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Dervishes’ Inn…8th Dream…


Hello, Adaab, Salaam

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14th May 2018

Dervish presents to Rabia a friendly Salam!

Since the start of his correspondence with Rabia, Dervish is perpetually pondering over the effectiveness and uniqueness of the ‘Words’. Dervish always says: Hello to Canadian friends, Adaab to Indian friends, then he considers no harm in saying Salaam to Pakistani friends. Rabia always says Salaam to start a letter and ends with Fi-Amaan-Illah. This reminds Dervish an interesting story. He once came across a senior female patient. She was a Canadian and an expert in linguistics who enjoyed command over the origin and history of English words. I asked her: “Why we say Goodbye in English whereas we say; Allah Hafiz e Shuma in Persian, Allah Hafiz in Urdu and Rab Raakha in Punjabi? The old lady replied: In the beginning “Goodbye” too was “God be with you”, it however modified due to excessive use and secular tradition.

Dervish has observed that his secular, atheist friends sometimes say Khuda Hafiz while parting. In this regard, I am reminded of a verse:

Samajh na lena kay mujh ko bohat aqeedat hai

Woh aditan tha jo naam e Khuda lya meinay

Never think that I am a faithful

My reference to God was a ritual

Dervish is astonished to read Rabia’s letters. In such a young age, how Rabia’s personality did acquire such depth and wisdom. It is perhaps a reward of her meditation, reflecting about the mysteries of life during secluded, lonely and sleepless nights, following the tradition of her ideal, Rabia Basri. She has acquired the mastery of staying awake during nights. In return, life has awarded her the insight to see through the darkness. This is a sign of wisdom. Dervish had once said: “Wisdom is the inner light that helps people see in the dark.”

It gives Dervish immense pleasure to know that Rabia trusts him. The faith in other person is, in fact, a foundation stone of true friendship. While reading Rabia’s letters, Dervish often ponders: “He meets numerous people in his life but knows only a few and feels intimacy with none. They stay strangers to Dervish. On the contrary, dervish has never met Rabia, yet feels so intimated that he smells a fragrance of friendship as if he knows her since ages”. Dervish wishes to ask Rabia: “What is the secret behind such intimacy?”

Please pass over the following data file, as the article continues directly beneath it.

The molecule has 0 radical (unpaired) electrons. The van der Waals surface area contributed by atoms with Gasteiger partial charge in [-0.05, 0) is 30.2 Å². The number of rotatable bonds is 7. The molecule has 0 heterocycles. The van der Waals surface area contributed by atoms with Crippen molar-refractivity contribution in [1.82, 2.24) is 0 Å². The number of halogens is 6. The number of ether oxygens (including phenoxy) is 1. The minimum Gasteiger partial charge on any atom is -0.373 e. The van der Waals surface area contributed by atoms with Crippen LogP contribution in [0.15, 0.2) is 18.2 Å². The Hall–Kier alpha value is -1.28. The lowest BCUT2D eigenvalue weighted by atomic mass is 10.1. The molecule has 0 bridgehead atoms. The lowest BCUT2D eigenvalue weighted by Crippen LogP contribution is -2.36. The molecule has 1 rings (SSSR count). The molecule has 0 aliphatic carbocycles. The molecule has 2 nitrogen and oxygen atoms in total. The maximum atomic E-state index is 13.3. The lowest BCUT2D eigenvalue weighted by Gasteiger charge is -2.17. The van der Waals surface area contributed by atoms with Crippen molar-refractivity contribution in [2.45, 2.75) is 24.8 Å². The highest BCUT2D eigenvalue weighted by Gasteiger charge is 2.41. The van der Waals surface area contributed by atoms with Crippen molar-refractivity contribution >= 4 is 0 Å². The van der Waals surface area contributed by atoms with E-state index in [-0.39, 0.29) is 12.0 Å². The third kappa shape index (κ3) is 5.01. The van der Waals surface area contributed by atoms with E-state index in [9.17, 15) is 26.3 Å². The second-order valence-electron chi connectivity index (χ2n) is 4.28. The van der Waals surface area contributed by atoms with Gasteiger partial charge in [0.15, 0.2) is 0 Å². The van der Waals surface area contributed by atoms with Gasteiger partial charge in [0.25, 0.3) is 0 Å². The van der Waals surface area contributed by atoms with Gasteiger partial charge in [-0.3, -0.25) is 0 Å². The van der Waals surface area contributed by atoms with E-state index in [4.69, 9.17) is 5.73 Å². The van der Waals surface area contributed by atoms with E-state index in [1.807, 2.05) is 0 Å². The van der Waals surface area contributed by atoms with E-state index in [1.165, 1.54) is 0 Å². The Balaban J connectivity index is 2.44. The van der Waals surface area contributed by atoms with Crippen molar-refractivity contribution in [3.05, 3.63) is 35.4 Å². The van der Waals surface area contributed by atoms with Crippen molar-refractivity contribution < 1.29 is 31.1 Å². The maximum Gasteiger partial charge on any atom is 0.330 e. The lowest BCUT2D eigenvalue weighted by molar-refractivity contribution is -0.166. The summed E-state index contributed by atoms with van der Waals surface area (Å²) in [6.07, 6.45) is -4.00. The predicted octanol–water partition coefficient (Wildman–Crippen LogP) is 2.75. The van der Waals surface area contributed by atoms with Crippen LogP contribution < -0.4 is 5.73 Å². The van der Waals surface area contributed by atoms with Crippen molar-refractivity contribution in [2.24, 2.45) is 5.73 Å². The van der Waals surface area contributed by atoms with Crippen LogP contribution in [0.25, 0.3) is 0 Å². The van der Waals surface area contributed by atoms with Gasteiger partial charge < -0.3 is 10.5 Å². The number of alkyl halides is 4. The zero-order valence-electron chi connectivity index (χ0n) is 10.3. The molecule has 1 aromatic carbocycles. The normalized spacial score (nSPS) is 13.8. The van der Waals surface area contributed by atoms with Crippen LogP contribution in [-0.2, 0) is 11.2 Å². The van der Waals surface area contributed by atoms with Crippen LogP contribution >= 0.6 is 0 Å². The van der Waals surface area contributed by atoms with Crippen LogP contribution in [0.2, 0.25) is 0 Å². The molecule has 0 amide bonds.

Dervish agrees with Rabia’s idea; when you idealize a person, you unknowingly adopt certain attributes of your ideal. It reminds him of a professor of Toronto University who once told Dervish: “When the students carry out a research on poets, writers or scholars, they need to go through their biographies and works. While doing so, they unconsciously acquire the personality traits of the intellectuals. It is a strange phenomenon that they invisibly also adopt their philosophy and way of life.”

Dervish is curious to know about the creative life of Rabia. When he reads her short stories, he feels that Rabia flies on the wings of her conscious and subconscious simultaneously. Dervish also longs to know when it revealed to Rabia that an artist, and a writer rest inside her. What was the reaction of her friends, relatives, writers and critics when Rabia’s embarked upon her literary journey?

When Dervish is free from his job, he sometimes visits Dervish’s Inn where he meets other Dervishes. On other occasions Dervish organizes seminars to meet and greet poets, artists and scholars visiting from other cities and countries. Dervish surmises that creative minority that follows the voice of heart needs constant support and cooperation from the like-minded people. Lest under the social pressure of traditional majority they lose their wits like famous poet Mir Taqi Mir or commit suicide like Sylvia Plath, Earnest Hemingway and Vincent Van Gogh. Very few people are aware of the sacrifices and hardships of creative minority. The realm of creativity is a double-blade sword. In the words of Arif Abdul Mateen:

Meri azmat ka nishan , meri tabahi ki daleel

Mein ne halaat kay saanchu mein na dhala khud ko

Reasons of my glory or defeat might be same

I never tried to fit into the circumstantial frame

Dervish is looking out of his window. A wonderful weather is inviting him to have a long stroll. During the long walks the fresh thoughts quietly make way into Dervish’s mind.

Therefore, Dervish requests a break from Rabia.

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